As if the idea of a player ending his career in a place other than the Bronx is so insane.
And Jeter's agent is "baffled" by the fact that the Yankees are offering a shortstop closer to 40 than to 35 ONLY a three year deal that would keep paying him as one of the elite players in the game.
And all the Jeter defenders are waxing poetic about Jeter's place among legends like DiMaggio and Mantle and shouldn't the Yankees pay him for his leadership qualities and what he has done in the past for the Yankees?
As if he took less money to play for the Yankees when he signed that 10 year, $189 million contract.
As if HE went to third to make room when a superior shortstop came to town.
Wasn't he already well compensated for past services rendered?
So I have a crazy way to settle this nonsense... have Jeter go out on the open market! See what he is worth! And then have the Yankees match the best offer.
Isn't that the fair thing?
That way we get to see how fair the Yankee offer is... and we get to see what Jeter's loyalty to the Yankees truly is.
And Yankees, see what he is worth and consider if you want to ante up. Even iconic franchise players can part ways with their teams.
The 49ers parted ways with Joe Montana. The Bruins said toodleloo to Bobby Orr.
In baseball even the likes of Ty Cobb, Hank Greenberg and Christy Mathewson wrapped up their careers elsewhere.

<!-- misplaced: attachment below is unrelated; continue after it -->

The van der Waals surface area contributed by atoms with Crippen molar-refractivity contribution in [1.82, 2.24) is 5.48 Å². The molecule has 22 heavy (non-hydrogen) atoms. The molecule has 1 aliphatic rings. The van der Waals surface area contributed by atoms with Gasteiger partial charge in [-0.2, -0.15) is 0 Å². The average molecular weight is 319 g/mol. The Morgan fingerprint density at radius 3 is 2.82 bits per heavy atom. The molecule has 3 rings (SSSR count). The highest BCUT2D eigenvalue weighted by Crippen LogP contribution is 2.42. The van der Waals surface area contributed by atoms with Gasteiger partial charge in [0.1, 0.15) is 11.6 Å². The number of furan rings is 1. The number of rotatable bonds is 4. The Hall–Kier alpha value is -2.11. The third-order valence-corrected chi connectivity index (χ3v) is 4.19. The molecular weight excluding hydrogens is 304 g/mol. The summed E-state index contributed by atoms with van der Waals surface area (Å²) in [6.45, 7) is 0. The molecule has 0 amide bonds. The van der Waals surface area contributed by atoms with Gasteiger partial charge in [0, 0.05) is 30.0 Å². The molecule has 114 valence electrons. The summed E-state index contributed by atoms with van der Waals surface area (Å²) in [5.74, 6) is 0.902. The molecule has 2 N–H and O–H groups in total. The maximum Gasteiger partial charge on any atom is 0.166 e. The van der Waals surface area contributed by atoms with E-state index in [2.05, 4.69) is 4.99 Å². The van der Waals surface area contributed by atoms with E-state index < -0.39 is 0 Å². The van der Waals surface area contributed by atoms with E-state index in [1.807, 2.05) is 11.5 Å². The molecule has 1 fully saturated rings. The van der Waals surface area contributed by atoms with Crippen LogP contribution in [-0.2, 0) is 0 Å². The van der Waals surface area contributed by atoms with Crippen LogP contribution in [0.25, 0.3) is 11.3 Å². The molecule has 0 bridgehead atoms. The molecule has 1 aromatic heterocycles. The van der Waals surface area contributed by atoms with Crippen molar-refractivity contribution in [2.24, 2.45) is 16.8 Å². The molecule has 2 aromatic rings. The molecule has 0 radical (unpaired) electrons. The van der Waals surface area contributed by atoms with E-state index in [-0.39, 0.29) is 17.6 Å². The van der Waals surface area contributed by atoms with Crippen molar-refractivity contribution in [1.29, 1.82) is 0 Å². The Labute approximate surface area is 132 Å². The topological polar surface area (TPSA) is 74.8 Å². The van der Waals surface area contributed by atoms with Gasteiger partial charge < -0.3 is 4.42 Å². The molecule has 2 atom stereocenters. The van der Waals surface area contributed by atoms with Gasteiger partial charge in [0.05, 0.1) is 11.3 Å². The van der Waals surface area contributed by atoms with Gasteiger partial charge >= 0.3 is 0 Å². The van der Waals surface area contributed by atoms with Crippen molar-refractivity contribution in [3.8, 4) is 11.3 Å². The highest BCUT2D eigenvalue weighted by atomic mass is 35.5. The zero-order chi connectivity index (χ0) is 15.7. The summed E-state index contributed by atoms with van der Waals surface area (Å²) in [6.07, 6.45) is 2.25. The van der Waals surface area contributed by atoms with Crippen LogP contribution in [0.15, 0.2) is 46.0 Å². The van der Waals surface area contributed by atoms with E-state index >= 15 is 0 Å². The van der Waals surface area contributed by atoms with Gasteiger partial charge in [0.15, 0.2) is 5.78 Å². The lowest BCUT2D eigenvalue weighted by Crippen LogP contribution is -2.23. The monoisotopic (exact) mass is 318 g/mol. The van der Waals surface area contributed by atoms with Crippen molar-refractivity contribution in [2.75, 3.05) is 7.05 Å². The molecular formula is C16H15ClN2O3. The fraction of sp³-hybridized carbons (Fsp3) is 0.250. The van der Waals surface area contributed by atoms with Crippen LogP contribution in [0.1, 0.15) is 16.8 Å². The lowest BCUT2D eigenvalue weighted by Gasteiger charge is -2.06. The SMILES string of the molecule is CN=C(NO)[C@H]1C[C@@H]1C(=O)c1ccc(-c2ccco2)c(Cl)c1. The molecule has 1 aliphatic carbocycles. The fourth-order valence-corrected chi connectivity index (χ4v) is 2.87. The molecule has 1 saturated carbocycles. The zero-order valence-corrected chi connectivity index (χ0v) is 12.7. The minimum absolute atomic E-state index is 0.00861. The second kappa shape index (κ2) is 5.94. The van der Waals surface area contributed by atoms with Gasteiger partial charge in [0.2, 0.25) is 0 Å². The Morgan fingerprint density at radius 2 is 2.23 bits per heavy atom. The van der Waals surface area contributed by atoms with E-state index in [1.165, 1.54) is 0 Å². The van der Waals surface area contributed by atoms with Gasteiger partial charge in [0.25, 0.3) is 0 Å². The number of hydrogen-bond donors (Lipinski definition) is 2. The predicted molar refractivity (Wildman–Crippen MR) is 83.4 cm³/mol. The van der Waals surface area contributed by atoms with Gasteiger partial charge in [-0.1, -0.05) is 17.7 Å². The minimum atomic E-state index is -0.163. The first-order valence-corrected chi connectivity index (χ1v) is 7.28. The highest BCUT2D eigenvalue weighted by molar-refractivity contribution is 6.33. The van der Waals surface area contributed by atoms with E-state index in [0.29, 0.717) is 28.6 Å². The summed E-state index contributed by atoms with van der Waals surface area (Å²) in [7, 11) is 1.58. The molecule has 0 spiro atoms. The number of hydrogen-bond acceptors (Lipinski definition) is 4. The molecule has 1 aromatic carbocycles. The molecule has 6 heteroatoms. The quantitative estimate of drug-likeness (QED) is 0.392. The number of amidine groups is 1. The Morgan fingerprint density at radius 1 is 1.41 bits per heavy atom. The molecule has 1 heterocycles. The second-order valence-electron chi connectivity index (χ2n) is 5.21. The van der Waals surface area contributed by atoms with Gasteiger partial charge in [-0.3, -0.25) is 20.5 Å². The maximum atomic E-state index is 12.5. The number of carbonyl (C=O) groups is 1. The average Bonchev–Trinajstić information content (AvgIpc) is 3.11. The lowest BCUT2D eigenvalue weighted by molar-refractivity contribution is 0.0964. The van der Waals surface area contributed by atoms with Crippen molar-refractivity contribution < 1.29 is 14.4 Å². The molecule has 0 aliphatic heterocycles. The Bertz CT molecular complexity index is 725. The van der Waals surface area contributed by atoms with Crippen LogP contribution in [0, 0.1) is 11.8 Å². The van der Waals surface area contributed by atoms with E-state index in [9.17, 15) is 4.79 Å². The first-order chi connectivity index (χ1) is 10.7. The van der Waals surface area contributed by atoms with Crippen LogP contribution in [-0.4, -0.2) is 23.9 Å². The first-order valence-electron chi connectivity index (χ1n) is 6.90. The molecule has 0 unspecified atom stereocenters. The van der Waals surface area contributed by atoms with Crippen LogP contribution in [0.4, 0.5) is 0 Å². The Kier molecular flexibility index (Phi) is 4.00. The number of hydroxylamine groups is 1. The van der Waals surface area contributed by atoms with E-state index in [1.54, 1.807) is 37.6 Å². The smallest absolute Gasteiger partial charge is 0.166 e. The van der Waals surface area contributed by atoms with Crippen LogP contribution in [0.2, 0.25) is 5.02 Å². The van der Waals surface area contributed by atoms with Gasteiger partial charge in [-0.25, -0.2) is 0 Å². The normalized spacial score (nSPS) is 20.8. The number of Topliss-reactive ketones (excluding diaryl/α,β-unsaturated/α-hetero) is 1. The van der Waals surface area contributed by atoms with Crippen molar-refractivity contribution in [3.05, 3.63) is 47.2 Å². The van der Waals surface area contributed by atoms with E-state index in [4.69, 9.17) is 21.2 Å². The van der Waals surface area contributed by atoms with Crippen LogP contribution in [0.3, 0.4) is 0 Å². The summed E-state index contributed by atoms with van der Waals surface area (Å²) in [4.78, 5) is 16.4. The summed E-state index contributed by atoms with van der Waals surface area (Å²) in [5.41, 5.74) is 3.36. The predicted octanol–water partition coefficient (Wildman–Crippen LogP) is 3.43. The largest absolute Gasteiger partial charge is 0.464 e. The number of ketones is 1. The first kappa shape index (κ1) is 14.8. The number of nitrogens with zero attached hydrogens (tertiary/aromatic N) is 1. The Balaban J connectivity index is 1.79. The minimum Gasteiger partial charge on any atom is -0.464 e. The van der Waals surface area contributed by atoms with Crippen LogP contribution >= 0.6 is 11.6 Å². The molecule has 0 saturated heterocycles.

And oh yeah, Babe Ruth finished his career as a Boston Brave.
Perhaps the Yankees might say "Do you know what? We're not going to match the Padres offer." And in a way, can you blame them?
They signed Jorge Posada to a "let's be loyal to our boys" contract after the 2007 off season. Not one team could possibly have offered him 3 years... the Yankees gave him 4. And he was worthless after 2 seasons.
Maybe they don't want to get in the habit of over compensating for players they have already paid a fortune for.
It wouldn't kill the fan base to see a Yankee legend wear someone else's uniform.
All of this insanity can be solved the good old fashioned American way. Find out Jeter's worth and decide to pay it or not.
That way there is no question. Is the Yankee offer an insult? If it beats the market, then obviously it isn't. Is being a Yankee the most important thing to Jeter? If he resigns for less money, then no doubt.